Women with disabilities are more vulnerable to gender-based violence

People living with disabilities suffer from disability stereotypes and stigmatisation in their communities, but it is even worse for women living with disabilities. They are the most vulnerable to gender-based violence due to their disabilities. They cannot protect themselves from the perpetrators and some of them cannot speak for themselves. Women with disabilities are often seen by society as weak, further putting them at greater risk for gender-based violence.

    Photo: Vukuzenzele

    A report by Dr Sisa Ngabaza, a lecture at the Department of Women and Gender studies at the University of Western Cape, reveals that women with visual impairments and those with mental challenges were much more at risk than women with other forms of disabilities. Those with a visual impairment could not be able to identify perpetrators and those with mental challenges may not remember what would have happened. The report further found that women with disabilities often struggled to report perpetrators because they were usually people close to them, like family members or friends.

    Gender-based violence against disabled women is a serious issue and needs more attention, particularly during this month of Disability Rights Awareness. South Africa has a long history of violence against women whilst among those women, disabled women have been suffering in silence. They have experienced multiple forms of violence compared to other women. For example sexual assault, discrimination, exclusion from society and so forth. They are often targeted by men who perceive them as less powerful because their perpetrators know they won’t be reported.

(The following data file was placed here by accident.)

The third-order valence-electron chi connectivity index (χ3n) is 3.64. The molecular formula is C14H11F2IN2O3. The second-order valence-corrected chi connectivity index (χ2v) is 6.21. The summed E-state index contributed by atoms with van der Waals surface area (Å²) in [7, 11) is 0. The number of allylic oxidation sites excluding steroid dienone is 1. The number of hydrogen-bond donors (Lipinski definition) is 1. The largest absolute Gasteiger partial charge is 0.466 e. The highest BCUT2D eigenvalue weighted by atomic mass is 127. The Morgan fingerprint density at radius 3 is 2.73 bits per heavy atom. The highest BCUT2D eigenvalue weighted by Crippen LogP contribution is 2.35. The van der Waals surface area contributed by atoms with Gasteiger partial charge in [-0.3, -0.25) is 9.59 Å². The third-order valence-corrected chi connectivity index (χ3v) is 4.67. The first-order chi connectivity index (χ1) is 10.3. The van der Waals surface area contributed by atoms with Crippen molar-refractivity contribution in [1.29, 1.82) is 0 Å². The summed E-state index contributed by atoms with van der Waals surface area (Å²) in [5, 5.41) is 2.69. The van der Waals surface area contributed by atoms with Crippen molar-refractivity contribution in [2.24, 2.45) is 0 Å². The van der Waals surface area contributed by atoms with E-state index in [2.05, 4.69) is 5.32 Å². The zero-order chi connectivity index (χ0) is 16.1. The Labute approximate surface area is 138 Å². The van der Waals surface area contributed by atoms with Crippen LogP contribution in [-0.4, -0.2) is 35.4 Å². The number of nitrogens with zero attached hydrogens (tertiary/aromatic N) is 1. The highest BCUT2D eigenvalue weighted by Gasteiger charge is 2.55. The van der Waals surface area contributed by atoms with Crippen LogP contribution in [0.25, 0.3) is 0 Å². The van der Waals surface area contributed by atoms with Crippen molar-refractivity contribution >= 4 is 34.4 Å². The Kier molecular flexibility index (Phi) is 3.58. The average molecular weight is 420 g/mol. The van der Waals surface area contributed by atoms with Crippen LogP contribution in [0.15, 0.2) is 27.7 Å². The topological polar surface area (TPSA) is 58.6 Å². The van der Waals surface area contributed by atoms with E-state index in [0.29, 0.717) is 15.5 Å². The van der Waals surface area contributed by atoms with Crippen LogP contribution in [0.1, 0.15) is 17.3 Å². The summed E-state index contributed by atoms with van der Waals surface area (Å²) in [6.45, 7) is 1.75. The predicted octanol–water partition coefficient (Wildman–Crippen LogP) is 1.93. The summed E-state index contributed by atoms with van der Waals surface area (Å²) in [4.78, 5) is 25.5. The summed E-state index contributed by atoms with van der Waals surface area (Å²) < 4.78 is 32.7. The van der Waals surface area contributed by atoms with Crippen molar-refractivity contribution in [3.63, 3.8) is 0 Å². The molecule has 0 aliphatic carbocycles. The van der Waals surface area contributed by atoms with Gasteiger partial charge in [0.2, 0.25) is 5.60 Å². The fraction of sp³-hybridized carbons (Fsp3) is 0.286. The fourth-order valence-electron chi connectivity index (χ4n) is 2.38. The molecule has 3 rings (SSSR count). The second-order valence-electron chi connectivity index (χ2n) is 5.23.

Photo: Global Post

      It is crucial that South Africans are educated about the daily barriers women with disabilities encounter. We need to be made aware of people with disabilities because alongside women’s rights, disability rights are human rights too. Women with disabilities should be empowered with knowledge according to their disabilities which will help them express their rights and needs.

      I believe it is everyone’s responsibility to protect and accept people living with disabilities. As society, we need to initiate a culture of respect and support for women with disabilities. For example, we need to ensure that they are safe at all times with the special attention that they deserve. They need to feel welcomed in our communities. Women with disabilities should be given the priority in everything, be it education, employment, housing and so on.

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